In 1991, the U.S. Geological Survey (USGS) began the full-scale National Water Quality Assessment (NAWQA) program. The long term goals of the NAWQA program are to describe the status of, and trends in, the quality of a large, representative part of the Nation's surface- and ground-water resources and to identify the major natural and human factors that affect the quality of these resources. In addressing these goals, the program will produce a wealth of water quality information that will be useful to policy makers and managers at the National, State, and local levels.
The NAWQA program emphasis is on regional scale water-quality problems. The program will not diminish the need for smaller scale studies. and monitoring presently designed and implemented by State, Federal, and local agencies to meet specific needs. The NAWQA program, however, will provide a framework for understanding the regional and national water-quality conditions that cannot be acquired from smallscale programs and studies.
Study-unit investigations of 60 hydrologic systems that include parts of most major river basins and aquifer systems throughout the Nation are the building blocks of the national assessment. The 60 study units range in size from 1,000 to more than 60,000 mi2; (square miles) and include 60 to 70 percent of the Nation's population served by public water supplies. Twenty study-unit investigations were started in 1991, 20 additional investigations are starting in 1994, and 20 more are planned to start in 1997. The lower Illinois River Basin was selected by the USGS as 1 of 20 study units that will be investigated starting in 1994.
Land use in the study area is primarily agricultural. Corn and soybeans are the major crops in the basin. Major cities in the basin are Peoria (population 114,000), Springfield (105,000), and Decatur (84,000). The 1990 population in the basin was 1.33 million.
The climate of the lower Illinois River Basin is continental. Summers generally are hot and humid, and winters are cold. Mean daily temperatures in July, typically the hottest month, range from 23 to 26°C (degrees Celsius). Mean daily temperatures in January, typically the coldest month, range from 6 to 3°C. Mean annual precipitation in the basin is 36 inches.
The major aquifers in the basin are composed of glacial deposits of Quaternary age and bedrock of Pennsylvanian to Mississippian age. Many of the major Quaternary aquifers are in buried bedrock valleys.
The Illinois River is a primary channel for the transport and disposal of much of the State's human, animal, industrial, and agricultural wastes. Sediments from the Chicago metropolitan area in the upper Illinois River Basin have distinct chemical characteristics; these characteristics have been identified in sediments in the lower Illinois River Basin.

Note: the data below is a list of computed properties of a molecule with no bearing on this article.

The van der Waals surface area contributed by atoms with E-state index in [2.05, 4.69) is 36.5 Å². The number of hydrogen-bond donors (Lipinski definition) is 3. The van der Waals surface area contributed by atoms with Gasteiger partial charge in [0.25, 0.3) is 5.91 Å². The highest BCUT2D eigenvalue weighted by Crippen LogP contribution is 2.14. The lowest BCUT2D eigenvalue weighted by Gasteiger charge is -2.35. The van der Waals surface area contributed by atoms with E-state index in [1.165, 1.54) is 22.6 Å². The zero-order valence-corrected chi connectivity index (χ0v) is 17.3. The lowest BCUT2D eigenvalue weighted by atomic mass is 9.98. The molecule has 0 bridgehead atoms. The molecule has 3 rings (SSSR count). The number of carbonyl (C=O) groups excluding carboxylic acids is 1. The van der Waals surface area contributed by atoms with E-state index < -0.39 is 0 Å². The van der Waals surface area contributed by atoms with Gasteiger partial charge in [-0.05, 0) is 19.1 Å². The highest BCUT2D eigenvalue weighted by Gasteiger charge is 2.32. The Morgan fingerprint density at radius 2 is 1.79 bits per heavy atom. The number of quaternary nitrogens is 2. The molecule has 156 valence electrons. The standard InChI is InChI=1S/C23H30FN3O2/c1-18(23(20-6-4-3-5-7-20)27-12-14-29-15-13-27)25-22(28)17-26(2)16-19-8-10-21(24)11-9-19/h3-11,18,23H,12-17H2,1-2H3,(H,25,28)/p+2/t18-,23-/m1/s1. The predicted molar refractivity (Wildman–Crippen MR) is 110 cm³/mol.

High concentrations of nitrate and agricultural chemicals are expected in parts of the basin. Results of recent statewide studies in and near the basin indicate that concentrations of nitrate and agricultural chemicals exceeded U.S. Environmental Protection Agency maximum contaminant levels (MCL's) for drinking water in surface and ground water. In 1990, about 9 million pounds of atrazine were applied in Illinois, nearly one-sixth of the national total and more than any other State. Several recent studies of the quality of ground water from public supply wells throughout Illinois have shown the presence of concentrations of nitrate, pesticides, and volatile organic compounds above drinking water MCL's.
Dissolved oxygen is needed to support aquatic life. During the 1988 summer low-flow period, dissolved oxygen concentrations in the lower Illinois River decreased to 2 ppm (parts per million), which is below the U.S. Environmental Protection Agency aquatic life criterion of 5 ppm. Domestic and industrial wastes that are discharged to the Illinois River can produce ammonia and consume oxygen, resulting in seasonal shortages of dissolved oxygen, but the study of the upper Illinois River showed that changes in wastewater-treatment practices reduced the ammonia concentrations in effluent discharged to streams from some wastewater facilities.
European zebra mussels-an exotic species that has recently been found in the basin-compete with native species, create operational problems for hydraulic structures and water intakes, and affect the supply of dissolved oxygen. Studies by the Illinois Department of Natural History during the flood of 1993 showed zebra mussel densities of less than 1 per square meter north of Peoria, but up to 61,000 per square meter near the confluence of the Illinois and Mississippi Rivers at Grafton, Ill.
-Kelly L. Warner and Arthur R. Schmidt
Information on technical reports and water-quality data related to the NAWQA program can be obtained from:
Lower Illinois River Basin NAWQA
U.S. Geological Survey
221 North Broadway
Urbana, Illinois 61801
|September, 1994||FS 94-018|
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